8) Practice gratitude

Gratitude and compassion can motivate us toward greater self-discipline and perseverance in our resolutions, writes David DeSteno, psychology professor at Northeastern University, in a New York Times commentary. That’s because these “social emotions” redirect our focus away from ourselves, inspire us to short-term sacrifices for others, and “push us to behave in ways that show self-control.”

Studies have tied the cultivation of these virtues to better academic performance, increased willingness to exercise and eat healthily, and reductions in consumerism, impulsivity, and tobacco and alcohol use.

9) Forgive someone

We all suffer hurts, and we might hold grudges toward someone who has wounded us. Yet our faith calls us to “forgive those who trespass against us.”

“Make a resolution to forgive somebody for whom you’ve been harboring resentment, then do something tangible like offering every Friday Mass” or pray daily for the grace to forgive that person, recommends Catholic blogger Meg Hunter-Kilmer. “For most of us, a year of such actions will move the forgiveness from our will to our hearts. For the rest, it’s still a good start.”

10) Ask for help from Mother

January 1 is also the Solemnity of Mary, Mother of God, and as such “is a fitting time to entrust our resolutions, and indeed our very lives, to her care,” writes Gretchen Crowe, editor of Our Sunday Visitor. We should pray for her assistance “for a fresh start with a deeper resolve to be people of joy, prayer and gratitude.”

Thomas à Kempis wrote: “There is one thing that keeps many from zealously improving their lives, that is, dread of the difficulty, the toil of battle.” Resolutions are never easy. But with a focus on growth in virtue and a faith perspective, they might just be possible.

GERALD KORSON is a Legatus magazine staff writer.

10 ways to make 2015 a heart-healthier year

SUSAN LOCKE writes that staying heart-healthy should be a priority for everyone . . .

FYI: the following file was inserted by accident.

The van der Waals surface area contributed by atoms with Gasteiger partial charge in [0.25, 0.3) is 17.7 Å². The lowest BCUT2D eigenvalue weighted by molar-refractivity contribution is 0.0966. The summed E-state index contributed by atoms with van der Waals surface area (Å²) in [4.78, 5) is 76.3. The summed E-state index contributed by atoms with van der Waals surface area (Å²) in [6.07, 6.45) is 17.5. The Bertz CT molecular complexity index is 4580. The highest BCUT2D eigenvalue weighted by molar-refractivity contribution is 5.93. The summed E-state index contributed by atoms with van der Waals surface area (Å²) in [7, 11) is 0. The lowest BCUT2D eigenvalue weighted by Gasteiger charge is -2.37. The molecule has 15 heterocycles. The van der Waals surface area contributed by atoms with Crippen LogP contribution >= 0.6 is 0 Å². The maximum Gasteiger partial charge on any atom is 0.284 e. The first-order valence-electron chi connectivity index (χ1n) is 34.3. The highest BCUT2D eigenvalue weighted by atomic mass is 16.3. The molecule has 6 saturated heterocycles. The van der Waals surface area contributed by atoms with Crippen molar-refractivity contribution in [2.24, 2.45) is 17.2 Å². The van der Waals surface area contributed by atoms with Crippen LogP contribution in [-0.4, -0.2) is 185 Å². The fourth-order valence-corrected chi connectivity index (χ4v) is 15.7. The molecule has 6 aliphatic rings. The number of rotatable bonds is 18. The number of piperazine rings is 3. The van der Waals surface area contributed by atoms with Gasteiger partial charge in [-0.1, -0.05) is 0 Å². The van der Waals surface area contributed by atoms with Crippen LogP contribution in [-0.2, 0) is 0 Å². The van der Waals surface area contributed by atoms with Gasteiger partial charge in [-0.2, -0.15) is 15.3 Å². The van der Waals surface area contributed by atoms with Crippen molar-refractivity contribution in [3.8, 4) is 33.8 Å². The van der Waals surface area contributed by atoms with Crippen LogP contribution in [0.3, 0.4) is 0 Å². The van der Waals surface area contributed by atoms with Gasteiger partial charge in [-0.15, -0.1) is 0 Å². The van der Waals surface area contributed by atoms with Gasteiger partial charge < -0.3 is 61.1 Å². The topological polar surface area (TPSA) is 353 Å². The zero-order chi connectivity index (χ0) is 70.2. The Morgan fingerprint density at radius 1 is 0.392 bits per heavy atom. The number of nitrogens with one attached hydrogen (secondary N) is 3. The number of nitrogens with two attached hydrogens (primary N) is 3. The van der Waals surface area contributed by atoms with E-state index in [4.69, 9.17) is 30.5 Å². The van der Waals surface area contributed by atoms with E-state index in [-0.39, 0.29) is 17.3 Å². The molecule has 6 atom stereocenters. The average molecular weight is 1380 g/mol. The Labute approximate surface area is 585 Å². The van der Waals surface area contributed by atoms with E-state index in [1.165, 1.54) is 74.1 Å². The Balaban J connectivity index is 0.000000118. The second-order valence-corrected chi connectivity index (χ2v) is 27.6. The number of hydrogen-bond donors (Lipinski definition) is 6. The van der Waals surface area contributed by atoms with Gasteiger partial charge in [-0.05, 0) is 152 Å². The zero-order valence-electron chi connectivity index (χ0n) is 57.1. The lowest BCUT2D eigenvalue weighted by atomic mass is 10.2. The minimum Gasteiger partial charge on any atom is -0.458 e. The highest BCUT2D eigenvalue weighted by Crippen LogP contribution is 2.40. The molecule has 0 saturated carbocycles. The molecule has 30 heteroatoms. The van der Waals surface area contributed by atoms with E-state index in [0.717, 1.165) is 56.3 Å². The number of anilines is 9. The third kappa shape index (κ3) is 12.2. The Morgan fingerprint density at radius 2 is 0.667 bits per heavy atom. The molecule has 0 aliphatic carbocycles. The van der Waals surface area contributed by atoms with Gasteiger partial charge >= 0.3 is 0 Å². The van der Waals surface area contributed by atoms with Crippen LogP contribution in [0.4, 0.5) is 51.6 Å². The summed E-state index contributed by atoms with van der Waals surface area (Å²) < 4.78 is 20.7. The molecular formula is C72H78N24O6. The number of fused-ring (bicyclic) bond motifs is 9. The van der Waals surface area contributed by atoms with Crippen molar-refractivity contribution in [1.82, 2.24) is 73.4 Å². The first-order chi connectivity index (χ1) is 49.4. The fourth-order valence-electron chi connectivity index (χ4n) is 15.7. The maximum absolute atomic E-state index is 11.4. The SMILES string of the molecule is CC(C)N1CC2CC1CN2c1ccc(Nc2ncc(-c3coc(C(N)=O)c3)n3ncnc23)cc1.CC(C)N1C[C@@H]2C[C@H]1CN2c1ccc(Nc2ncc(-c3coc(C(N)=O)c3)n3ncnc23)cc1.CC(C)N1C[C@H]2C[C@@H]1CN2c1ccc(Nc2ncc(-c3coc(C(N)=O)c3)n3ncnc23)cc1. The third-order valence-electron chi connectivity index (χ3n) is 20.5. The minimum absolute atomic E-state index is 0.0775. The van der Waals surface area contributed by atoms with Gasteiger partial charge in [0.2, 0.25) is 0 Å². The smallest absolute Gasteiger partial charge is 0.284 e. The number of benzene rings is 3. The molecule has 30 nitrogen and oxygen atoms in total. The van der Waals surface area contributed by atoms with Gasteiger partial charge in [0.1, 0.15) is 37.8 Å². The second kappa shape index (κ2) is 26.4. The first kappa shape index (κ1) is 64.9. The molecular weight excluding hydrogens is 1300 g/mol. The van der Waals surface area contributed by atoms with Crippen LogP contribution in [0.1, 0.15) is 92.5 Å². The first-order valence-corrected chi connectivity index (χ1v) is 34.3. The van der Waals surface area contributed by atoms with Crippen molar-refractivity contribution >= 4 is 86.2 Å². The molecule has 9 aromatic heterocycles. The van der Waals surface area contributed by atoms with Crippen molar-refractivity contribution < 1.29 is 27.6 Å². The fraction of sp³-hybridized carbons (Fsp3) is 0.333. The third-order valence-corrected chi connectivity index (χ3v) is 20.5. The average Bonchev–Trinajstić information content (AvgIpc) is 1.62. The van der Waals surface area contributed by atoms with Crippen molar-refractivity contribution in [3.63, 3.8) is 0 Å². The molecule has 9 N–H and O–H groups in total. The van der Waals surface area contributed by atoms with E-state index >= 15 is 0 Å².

Susan Locke

Susan Locke

You may have set resolutions in January, but have you kept them? How about resolving to modify your lifestyle to lower your risk factors for heart disease? Modifiable risk factors include smoking, cholesterol, blood pressure, diabetes and obesity.

1. Quit smoking. Half of the risk of developing coronary heart disease disappears within one year of quitting. After 10 years, the ex-smoker has a risk identical to that of a non-smoker.

2. Lower your LDL cholesterol. If you have coronary heart disease, LDL should be 70 mg/dL or less. If you have major risk factors, LDL should be 100 mg/dL or less. Read labels on food and choose poly- or monosaturated fats and high fiber. Avoid saturated and trans fats. Exercise regularly. If needed, treat your cholesterol with medication.

3. Raise your HDL cholesterol. Exercise, weight loss and smoking cessation will help you get to a good level (men: over 40 mg/dL, women: 45 mg/dL).

4. Keep blood pressure down. Ideal range is less than 130/80. If diet and exercise do not achieve an ideal blood pressure, treat with anti-hypertensive medication.

5. Lose weight. Decrease your cardiovascular risk by losing pounds if you are overweight or obese.

healthnet6. Choose the right foods. Eat fresh fruits and vegetables, whole grains, lean meats, poultry and fish, low-fat or non-fat dairy, olive oil. Avoid trans fats, high sodium, sugary beverages and processed meats.

7. Consider red wine in moderation. Men can have fewer than two drinks per day, women less than one drink per day.

8. Exercise! Your program should include aerobic exercise at least 30 minutes per day, five times per week, and resistance training two days per week.

9. If you’re diabetic, it’s important not only to maintain a stable glucose level, but also to keep LDL cholesterol and blood pressure in good control, lose weight and quit smoking.

10. Reduce your stress. Strategies for stress reduction include exercise, biofeedback, and cognitive behavioral therapy. Depression should be treated with antidepressants if necessary.

As you consider making a lifestyle change, you will have greater success if you …

Create manageable goals: When making healthy lifestyle changes,  set only those goals you know you can keep.

Keep it simple: If you aren’t used to running for an hour every day,  start with smaller time limits and gradually work up to your goal.

• Maintain perspective: Changing a lifestyle habit requires hard work. Don’t beat yourself up if you fall back into an old routine, try to maintain perspective and get back on track.

Heart disease is the leading cause of death in the U.S. for both men and women. The American Heart Association states that for some, a fatal heart attack is the first and only symptom of heart disease.

The good news is that you have control to modify your risks. Once you identify your risks, you can manage them. To discover how we can advocate for you, please see below to contact us today.

SUSAN LOCKE, MD, is Healthnetwork Foundation’s medical director.

HEALTHNETWORK is a Legatus membership benefit, a healthcare “concierge service” that provides members and their families access to some of the most respected hospitals in the world. One Call Starts It All: (866) 968-2467 or (440) 893-0830. Email: help@healthnetworkfoundation.org